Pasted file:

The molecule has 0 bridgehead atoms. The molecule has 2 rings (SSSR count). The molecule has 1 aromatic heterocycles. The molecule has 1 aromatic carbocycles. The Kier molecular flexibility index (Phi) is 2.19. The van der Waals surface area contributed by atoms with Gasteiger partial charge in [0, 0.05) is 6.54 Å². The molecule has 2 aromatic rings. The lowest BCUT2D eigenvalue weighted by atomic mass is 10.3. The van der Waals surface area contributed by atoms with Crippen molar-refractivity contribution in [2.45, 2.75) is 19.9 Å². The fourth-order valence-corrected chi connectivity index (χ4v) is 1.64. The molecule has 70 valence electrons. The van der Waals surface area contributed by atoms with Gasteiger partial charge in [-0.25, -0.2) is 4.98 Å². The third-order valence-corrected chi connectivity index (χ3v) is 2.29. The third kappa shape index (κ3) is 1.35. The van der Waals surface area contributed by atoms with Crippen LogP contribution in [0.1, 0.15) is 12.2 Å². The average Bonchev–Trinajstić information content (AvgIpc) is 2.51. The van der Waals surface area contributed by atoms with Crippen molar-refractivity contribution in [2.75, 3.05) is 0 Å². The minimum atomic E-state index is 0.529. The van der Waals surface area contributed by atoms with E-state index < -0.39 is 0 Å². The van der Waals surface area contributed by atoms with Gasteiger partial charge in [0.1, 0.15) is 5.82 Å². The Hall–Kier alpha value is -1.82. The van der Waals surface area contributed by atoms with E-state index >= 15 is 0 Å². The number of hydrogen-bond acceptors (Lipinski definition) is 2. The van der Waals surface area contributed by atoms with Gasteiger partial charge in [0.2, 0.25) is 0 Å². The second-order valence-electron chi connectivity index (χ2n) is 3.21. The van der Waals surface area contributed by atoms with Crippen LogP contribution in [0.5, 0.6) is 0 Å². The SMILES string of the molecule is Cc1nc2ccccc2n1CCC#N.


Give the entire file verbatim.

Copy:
The molecule has 0 bridgehead atoms. The molecule has 2 rings (SSSR count). The molecule has 1 aromatic heterocycles. The molecule has 1 aromatic carbocycles. The Kier molecular flexibility index (Phi) is 2.19. The van der Waals surface area contributed by atoms with Gasteiger partial charge in [0, 0.05) is 6.54 Å². The molecule has 2 aromatic rings. The lowest BCUT2D eigenvalue weighted by atomic mass is 10.3. The van der Waals surface area contributed by atoms with Crippen molar-refractivity contribution in [2.45, 2.75) is 19.9 Å². The fourth-order valence-corrected chi connectivity index (χ4v) is 1.64. The molecule has 70 valence electrons. The van der Waals surface area contributed by atoms with Gasteiger partial charge in [-0.25, -0.2) is 4.98 Å². The third-order valence-corrected chi connectivity index (χ3v) is 2.29. The third kappa shape index (κ3) is 1.35. The van der Waals surface area contributed by atoms with Crippen LogP contribution in [0.1, 0.15) is 12.2 Å². The average Bonchev–Trinajstić information content (AvgIpc) is 2.51. The van der Waals surface area contributed by atoms with Crippen molar-refractivity contribution in [2.75, 3.05) is 0 Å². The minimum atomic E-state index is 0.529. The van der Waals surface area contributed by atoms with E-state index < -0.39 is 0 Å². The van der Waals surface area contributed by atoms with Gasteiger partial charge in [0.1, 0.15) is 5.82 Å². The Hall–Kier alpha value is -1.82. The van der Waals surface area contributed by atoms with E-state index >= 15 is 0 Å². The number of hydrogen-bond acceptors (Lipinski definition) is 2. The van der Waals surface area contributed by atoms with Gasteiger partial charge in [0.2, 0.25) is 0 Å². The second-order valence-electron chi connectivity index (χ2n) is 3.21. The van der Waals surface area contributed by atoms with Crippen LogP contribution in [0.5, 0.6) is 0 Å². The SMILES string of the molecule is Cc1nc2ccccc2n1CCC#N.